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Char Baby Offline
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You don't necessarily need an AGM battery as there are many new Lead Acid Batteries that are also sealed.

I prefer lead acid batteries with the removal caps. Maybe I'm still old school but, I like to keep an eye on my acid level and keep it above the lead plates and use a Tender/maintainer as well.

I've been trying to learn as much as I can about AGM batteries and what I've gathered is...
AGM batteries have a deeper drain down/deeper cycle than a traditional lead acid battery. But they're not a "deep cycle" battery(persay) like marine batteries are. They're somewhere in between the traditional lead acid battery and the deep cycle/marine battery; which is also lead acid.

Also, AGM batteries will have less(if any) spillage in case of car crash(similar to a gel battery) but, they're not a Gel Battery. I think that the Absorbent Glass Matt(AGM) will hold the acid from spilling. AGM batteries have some advantages over lead acid batteries. However, I'm not sure what their disadvantages are except that they may need a different charging system(alternator) and/or, don't like traditional(old style) battery chargers(charger must say, Lead Acid & AGM). Also, AGM cost more than the top line lead acid batteries. The AGM are more expensive but not unaffordable.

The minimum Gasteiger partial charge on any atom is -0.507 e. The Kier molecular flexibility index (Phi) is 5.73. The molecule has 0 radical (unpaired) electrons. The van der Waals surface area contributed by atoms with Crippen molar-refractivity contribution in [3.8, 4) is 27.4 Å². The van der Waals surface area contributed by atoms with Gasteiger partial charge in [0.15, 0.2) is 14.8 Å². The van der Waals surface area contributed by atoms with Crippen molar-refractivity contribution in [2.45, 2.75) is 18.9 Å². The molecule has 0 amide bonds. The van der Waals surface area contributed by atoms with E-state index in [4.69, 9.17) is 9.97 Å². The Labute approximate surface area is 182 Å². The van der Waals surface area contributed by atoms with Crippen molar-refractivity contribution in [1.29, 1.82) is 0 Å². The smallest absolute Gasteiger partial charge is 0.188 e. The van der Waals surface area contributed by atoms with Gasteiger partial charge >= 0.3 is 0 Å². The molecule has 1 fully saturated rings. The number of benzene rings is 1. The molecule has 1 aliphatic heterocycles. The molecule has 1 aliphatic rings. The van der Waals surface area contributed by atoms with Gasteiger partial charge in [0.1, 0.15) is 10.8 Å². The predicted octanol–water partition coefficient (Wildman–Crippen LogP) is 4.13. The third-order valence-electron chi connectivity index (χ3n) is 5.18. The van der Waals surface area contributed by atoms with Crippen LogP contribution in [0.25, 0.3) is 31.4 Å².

Anywaaaaay, this is the way I understand it so, I hope I said all of this correctly. ^^^ smile

When my daughter bought her new battery for her '15 Civic(as I mentioned earlier), Walmart(W*M) EverStart MAXX is sealed where as Advance Auto Parts(AAP) WearEver GOLD has the removal caps(both lead acid/51-R). Both the W*M & AAP battery have the same spec's & warranty.

Last edited by Char Baby; 01/22/20 03:26 AM.

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Re: Are the plastic battery trays necessary? [Re: littlehulkster] #5329222 01/22/20 04:09 AM
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Driz Offline
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Honda’s always had small batteries. We owned 4 over time and ran them yo a rusty death and I dealt with others regularly. when I could I just chuckled the biggest size that fit in there being in the North, never any problems. I set the bigger ones on a small block of panel / plywood.
Be thankful you can put a big one in. The last civic I had left no room whatsoever sandwiched into a nook on the firewall . Tiny battery about the size of a big Harley bike. In all the years and hundreds of thousands of miles none of my trays rusted out, just rust typical of the surroundings tray or not. Just flush it out under there once in a while as it’s a crud collection point .

Re: Are the plastic battery trays necessary? [Re: littlehulkster] #5329259 01/22/20 06:23 AM
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Char Baby Offline